This model is very much popular in the Netherlands where they are popularly called free bikes/ unregulated bikes. It’s a first-generation model where e-scooters/e-bikes are generally kept in a specified area and can be used by anyone but designated to be used within some specified boundaries. Certainly, for now, this model is very risky and can’t be used as it involves a lot of uncontrolled human interactions.
Coin deposit stations:
These are also known as second-generation bikes. The e-bikes have a slot into which a coin needs to be pushed as a deposit to unlock the bike from the station and can be hired for an unlimited period of time for free of charges. You can retrieve the deposited coin after returning the bike at the station.
These are 3rd-gen docking stations that are special racks that lock and unlock the scooters with computer control. They consist of e-scooters/e-bikes that can be rented from these computerized stations or docks and can be returned to different stations belonging to the same system. Individuals have to register themselves with the program in order to use the service. This system is best suited for this pandemic condition as it involves minimal human contact.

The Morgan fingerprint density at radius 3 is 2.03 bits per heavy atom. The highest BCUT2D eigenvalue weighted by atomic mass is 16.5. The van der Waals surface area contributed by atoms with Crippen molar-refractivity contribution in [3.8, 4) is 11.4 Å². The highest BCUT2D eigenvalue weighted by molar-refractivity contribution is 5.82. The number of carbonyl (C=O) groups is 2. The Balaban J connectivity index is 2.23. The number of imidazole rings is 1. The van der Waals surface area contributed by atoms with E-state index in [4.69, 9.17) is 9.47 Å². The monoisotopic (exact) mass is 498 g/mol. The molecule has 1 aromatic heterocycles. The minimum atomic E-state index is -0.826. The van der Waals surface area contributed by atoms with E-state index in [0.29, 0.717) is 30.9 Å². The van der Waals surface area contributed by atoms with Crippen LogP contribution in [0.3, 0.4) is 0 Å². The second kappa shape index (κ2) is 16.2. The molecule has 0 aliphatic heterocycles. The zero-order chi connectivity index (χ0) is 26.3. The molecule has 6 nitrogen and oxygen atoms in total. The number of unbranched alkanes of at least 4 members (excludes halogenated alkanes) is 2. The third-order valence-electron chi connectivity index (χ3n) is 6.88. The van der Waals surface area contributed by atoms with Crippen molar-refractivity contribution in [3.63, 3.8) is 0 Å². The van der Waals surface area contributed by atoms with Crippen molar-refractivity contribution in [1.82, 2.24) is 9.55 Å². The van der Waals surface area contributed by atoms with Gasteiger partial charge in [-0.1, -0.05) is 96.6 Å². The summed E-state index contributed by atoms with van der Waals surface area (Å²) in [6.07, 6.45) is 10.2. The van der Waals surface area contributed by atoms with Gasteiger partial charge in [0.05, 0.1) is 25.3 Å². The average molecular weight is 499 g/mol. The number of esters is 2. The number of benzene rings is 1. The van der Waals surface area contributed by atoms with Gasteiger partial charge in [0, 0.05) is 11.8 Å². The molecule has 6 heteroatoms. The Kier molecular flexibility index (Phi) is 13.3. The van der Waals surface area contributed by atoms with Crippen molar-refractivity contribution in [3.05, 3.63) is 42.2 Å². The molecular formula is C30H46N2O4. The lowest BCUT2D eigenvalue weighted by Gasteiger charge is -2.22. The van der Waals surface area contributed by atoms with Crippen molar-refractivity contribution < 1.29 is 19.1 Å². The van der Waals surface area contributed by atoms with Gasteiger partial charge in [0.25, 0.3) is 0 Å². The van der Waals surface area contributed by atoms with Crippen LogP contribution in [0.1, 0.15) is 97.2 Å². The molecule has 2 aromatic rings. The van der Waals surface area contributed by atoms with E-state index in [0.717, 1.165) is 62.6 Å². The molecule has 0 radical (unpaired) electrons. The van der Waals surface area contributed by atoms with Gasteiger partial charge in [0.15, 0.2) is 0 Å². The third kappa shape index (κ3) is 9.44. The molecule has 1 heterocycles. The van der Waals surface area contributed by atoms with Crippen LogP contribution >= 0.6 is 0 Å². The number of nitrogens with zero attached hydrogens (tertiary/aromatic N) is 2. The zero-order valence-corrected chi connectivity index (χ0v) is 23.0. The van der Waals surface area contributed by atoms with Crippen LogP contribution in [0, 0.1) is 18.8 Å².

It is popularly known as free-floating bike/call a bike/4th-gen service, etc. Mobike is the world’s biggest dockless bike operator with an e-lock. As this system does not require docking stations, its network has expanded rapidly on a global level.
Evolving profitable model for shared mobility during the times of coronavirus recovery:
Many countries in the world are in various levels of quarantine due to the COVID-19 pandemic. As a result, the shared mobility sector has been hit hard and the operators of every scale are struggling to find businesses. Below we are sharing some profitable models through which you can pace your micro-mobility business.
Working with delivery services:
This pandemic has significantly shifted both the target user base as well as the fundamental utility of shared mobility. But the companies need to readjust their service according to where there is more demand in order to survive in the market. Covid-19 has established a perfect match between delivery platforms and utilization-driven shared mobility operators.
Several shared mobility services are joining the delivery services, as online shopping is drastically increasing with more and more people staying inside. Logistics companies, Restaurants, Supermarkets can now reserve and use vehicles from the shared mobility stations, for a fixed price, and for specified time slots for their deliveries. For example: